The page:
BARTHOLOMEW COUNTY, Ind. -- Bartholomew County Sheriff Matt Myers says the war on illegal drugs is no longer just a local fight.
“What’s important is going to the source, getting the big fish,” Myers said, “and that’s what we’re focused on.”
For the last several years, the sheriff’s department has been part of Bartholomew County’s Joint Narcotics Enforcement Team, also referred to as JNET. The task force includes the sheriff’s department, Columbus police, prosecutor and coroner’s office. It also involves federal agencies like the DEA, FBI, ATF, U.S. Marshals and U.S. Postal Inspector.
Members of the task force regularly go outside Bartholomew County in order to find the sources of illegal drugs being brought into the Columbus area. In a recent case, task force members were able to capture people suspected of transporting fentanyl in from Cincinnati.
“Our officers were able to catch these two people that were in the process of bringing fentanyl back to Columbus, and by doing so, prevented a large number of overdoses,” said Columbus Police Lt. Matt Harris.
JNET can now reach even farther to go after drug dealers, since a Bartholomew County deputy joined the DEA task force based in Indianapolis. The deputy is still a member of the Bartholomew County Sheriff’s Department but is also a credentialed agent with the DEA.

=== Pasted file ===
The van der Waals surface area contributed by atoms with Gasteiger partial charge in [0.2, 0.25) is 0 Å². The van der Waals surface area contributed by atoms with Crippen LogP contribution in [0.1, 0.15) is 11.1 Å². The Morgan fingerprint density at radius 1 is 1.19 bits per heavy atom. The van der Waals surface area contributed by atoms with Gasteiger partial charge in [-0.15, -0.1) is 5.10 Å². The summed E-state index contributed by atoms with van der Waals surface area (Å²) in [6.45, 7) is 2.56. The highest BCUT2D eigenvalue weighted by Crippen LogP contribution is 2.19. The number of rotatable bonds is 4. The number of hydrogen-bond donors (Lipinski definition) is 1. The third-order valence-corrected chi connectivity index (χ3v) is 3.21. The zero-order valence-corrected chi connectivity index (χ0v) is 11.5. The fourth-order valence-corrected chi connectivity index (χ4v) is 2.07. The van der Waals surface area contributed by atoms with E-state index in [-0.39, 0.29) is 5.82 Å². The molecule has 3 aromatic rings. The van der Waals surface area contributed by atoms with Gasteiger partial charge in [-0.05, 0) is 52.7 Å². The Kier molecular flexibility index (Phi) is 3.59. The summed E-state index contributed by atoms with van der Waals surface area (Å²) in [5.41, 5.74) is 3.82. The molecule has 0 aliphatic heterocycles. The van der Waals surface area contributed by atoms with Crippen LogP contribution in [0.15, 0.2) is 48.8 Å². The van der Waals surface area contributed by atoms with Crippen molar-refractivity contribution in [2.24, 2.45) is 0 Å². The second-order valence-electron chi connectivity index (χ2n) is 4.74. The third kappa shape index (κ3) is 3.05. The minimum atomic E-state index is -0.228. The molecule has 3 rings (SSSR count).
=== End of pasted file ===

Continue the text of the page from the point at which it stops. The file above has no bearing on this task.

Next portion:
“Which basically means that we can go anywhere in the United States to stop these drugs from not only coming into Columbus Indiana, but central Indiana,” Myers said.
The sheriff’s annual report shows JNET investigated 215 drug cases in 2018. Interagency cooperation allowed members of the task force to travel to nearby Ohio and Kentucky to investigate cases, as well as California and Texas.
“They’ve been able to stop a lot of criminal activity, not just coming into Columbus Indiana, but central Indiana as a whole,” Myers said.
Columbus’ close proximity to I-65 means the area sees a heavy amount of interstate travel. Columbus Mayor Jim Lienhoop says being the crossroads of America is great for business and economic development, but it also has a downside.
“We are about 11 hours from 68% of the U.S. population,” Lienhoop said. “Bad guys don’t respect the political boundaries you draw on a map, so we have to be able to go where they are, and JNET allows us to do that.”
While Myers says local law enforcement will never stop going after street-level drug dealers and users, he believes the only way to fight today’s illegal drug trade is by working with agencies and crossing state lines to find the source.
“Put the egos aside, put the jurisdictions aside, share intelligence and work as one,” Myers said.